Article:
Several of the cell types discussed in the previous section can be described as phagocytes—cells whose main function is to seek, ingest, and kill pathogens. This process, called phagocytosis, was first observed in starfish in the 1880s by Nobel Prize-winning zoologist Ilya Metchnikoff (1845–1916), who made the connection to white blood cells (WBCs) in humans and other animals. At the time, Pasteur and other scientists believed that WBCs were spreading pathogens rather than killing them (which is true for some diseases, such as tuberculosis). But in most cases, phagocytes provide a strong, swift, and effective defense against a broad range of microbes, making them a critical component of innate nonspecific immunity. This section will focus on the mechanisms by which phagocytes are able to seek, recognize, and destroy pathogens.
Some phagocytes are leukocytes (WBCs) that normally circulate in the bloodstream. To reach pathogens located in infected tissue, leukocytes must pass through the walls of small capillary blood vessels within tissues. This process, called extravasation, or diapedesis, is initiated by complement factor C5a, as well as cytokines released into the immediate vicinity by resident macrophages and tissue cells responding to the presence of the infectious agent ([link]). Similar to C5a, many of these cytokines are proinflammatory and chemotactic, and they bind to cells of small capillary blood vessels, initiating a response in the endothelial cells lining the inside of the blood vessel walls. This response involves the upregulation and expression of various cellular adhesion molecules and receptors. Leukocytes passing through will stick slightly to the adhesion molecules, slowing down and rolling along the blood vessel walls near the infected area. When they reach a cellular junction, they will bind to even more of these adhesion molecules, flattening out and squeezing through the cellular junction in a process known as transendothelial migration. This mechanism of “rolling adhesion” allows leukocytes to exit the bloodstream and enter the infected areas, where they can begin phagocytosing the invading pathogens.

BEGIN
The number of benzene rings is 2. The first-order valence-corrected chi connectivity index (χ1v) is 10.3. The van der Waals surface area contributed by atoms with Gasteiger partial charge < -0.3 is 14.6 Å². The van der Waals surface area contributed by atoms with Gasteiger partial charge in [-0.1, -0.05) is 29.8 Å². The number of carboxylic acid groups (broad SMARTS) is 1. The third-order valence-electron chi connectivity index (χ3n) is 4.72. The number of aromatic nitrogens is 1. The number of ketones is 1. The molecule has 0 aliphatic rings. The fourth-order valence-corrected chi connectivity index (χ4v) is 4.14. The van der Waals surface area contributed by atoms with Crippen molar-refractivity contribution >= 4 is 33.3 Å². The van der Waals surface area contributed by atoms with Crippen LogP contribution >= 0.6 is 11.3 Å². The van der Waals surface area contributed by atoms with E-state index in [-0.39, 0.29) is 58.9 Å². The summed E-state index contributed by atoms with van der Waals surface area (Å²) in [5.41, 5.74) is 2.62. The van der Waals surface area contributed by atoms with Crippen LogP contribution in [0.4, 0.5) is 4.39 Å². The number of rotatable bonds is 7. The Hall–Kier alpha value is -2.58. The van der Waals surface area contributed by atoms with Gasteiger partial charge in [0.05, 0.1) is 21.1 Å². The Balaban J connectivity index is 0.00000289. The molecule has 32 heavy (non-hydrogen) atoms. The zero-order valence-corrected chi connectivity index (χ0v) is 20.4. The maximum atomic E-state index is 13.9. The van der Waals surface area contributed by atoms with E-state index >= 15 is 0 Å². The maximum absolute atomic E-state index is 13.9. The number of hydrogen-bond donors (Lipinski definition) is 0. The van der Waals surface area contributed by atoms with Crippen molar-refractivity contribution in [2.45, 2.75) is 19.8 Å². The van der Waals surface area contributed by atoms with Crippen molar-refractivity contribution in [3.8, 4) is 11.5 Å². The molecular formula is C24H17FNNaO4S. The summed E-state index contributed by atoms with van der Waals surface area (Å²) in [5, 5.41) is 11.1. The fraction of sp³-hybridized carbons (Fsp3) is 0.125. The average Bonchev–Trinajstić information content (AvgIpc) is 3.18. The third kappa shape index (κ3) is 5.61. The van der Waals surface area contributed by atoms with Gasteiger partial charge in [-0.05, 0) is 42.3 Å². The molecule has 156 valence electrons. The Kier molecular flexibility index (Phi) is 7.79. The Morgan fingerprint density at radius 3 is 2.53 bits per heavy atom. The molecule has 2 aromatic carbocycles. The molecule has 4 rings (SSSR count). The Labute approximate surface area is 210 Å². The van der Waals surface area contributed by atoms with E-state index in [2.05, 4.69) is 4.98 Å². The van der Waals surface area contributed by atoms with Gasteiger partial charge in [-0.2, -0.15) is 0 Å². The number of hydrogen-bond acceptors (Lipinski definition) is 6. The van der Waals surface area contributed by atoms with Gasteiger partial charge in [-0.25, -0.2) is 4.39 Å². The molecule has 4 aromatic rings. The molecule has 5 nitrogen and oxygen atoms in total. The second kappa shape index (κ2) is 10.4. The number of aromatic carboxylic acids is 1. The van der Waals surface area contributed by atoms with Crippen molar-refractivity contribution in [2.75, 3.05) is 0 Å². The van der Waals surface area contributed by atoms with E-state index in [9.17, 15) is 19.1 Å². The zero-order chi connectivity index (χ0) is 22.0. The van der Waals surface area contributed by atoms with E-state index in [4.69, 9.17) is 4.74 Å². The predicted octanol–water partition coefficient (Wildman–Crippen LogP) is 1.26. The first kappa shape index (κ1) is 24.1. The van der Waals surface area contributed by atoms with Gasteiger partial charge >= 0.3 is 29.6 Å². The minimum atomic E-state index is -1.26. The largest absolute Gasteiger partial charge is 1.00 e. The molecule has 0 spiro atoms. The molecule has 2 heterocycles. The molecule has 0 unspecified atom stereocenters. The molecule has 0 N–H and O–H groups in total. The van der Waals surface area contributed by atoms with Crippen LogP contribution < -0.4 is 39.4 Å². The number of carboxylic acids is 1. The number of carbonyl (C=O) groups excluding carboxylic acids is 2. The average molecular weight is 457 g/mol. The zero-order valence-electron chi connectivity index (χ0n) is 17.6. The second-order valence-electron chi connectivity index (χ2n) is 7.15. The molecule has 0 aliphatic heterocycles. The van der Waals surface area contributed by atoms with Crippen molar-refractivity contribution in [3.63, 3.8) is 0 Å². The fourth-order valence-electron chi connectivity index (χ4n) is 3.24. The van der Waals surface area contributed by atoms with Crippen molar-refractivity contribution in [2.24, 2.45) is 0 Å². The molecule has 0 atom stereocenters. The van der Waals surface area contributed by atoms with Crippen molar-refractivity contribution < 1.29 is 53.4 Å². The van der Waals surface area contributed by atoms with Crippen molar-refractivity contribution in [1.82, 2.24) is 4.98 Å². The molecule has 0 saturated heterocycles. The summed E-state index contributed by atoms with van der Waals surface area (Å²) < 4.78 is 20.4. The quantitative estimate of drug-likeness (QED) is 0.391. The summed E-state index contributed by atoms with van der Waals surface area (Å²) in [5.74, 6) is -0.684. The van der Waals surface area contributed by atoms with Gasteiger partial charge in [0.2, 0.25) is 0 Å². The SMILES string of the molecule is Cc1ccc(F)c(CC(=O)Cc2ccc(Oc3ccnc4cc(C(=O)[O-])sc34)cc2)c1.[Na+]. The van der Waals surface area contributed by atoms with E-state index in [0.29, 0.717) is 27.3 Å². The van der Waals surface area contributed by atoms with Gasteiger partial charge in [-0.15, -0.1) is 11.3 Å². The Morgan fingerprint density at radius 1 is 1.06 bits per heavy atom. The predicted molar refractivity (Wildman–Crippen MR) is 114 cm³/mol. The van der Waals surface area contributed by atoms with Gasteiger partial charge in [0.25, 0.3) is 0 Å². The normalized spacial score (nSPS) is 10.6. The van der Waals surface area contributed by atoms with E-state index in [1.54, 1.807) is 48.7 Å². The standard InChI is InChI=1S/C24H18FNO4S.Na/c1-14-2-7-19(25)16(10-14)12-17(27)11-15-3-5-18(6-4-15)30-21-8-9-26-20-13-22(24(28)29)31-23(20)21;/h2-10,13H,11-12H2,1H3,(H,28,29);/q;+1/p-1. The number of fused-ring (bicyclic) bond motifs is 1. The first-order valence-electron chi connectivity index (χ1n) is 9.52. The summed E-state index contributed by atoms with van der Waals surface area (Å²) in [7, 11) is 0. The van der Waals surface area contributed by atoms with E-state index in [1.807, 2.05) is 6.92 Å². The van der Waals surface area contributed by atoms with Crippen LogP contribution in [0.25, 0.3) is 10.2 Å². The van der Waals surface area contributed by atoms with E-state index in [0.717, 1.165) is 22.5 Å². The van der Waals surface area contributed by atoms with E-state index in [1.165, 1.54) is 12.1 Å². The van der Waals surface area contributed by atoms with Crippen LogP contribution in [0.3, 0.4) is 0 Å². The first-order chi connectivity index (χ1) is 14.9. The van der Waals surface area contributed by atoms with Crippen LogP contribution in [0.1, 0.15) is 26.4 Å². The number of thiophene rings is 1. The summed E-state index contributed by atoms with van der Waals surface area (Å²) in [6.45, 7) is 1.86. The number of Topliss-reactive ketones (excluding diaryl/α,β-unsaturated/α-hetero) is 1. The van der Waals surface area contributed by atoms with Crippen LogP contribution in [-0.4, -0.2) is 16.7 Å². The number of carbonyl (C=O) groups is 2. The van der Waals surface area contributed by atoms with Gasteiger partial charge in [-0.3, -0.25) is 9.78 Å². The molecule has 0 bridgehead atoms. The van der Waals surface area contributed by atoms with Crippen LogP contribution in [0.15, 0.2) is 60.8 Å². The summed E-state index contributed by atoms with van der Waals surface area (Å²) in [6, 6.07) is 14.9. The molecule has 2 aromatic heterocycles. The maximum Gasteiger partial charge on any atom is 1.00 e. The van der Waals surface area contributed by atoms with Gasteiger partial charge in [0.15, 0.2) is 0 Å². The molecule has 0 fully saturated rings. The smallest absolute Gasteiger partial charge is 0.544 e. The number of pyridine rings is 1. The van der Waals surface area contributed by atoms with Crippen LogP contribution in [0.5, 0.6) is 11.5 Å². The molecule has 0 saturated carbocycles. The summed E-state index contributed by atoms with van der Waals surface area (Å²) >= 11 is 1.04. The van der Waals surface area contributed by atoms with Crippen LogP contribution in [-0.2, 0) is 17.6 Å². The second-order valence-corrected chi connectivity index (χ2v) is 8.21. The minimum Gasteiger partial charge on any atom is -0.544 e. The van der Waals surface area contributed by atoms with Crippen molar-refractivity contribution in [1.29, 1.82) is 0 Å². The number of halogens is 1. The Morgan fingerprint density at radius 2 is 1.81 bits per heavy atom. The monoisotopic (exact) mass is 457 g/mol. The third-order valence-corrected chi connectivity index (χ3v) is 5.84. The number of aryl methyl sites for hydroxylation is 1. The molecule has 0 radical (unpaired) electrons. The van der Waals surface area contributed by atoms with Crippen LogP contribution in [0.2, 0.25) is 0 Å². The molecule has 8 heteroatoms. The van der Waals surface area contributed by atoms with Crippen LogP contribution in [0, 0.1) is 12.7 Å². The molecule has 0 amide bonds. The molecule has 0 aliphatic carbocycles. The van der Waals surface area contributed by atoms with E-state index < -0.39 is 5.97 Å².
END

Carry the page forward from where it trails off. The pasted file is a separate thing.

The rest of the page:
Note that extravasation does not occur in arteries or veins. These blood vessels are surrounded by thicker, multilayer protective walls, in contrast to the thin single-cell-layer walls of capillaries. Furthermore, the blood flow in arteries is too turbulent to allow for rolling adhesion. Also, some leukocytes tend to respond to an infection more quickly than others. The first to arrive typically are neutrophils, often within hours of a bacterial infection. By contract, monocytes may take several days to leave the bloodstream and differentiate into macrophages.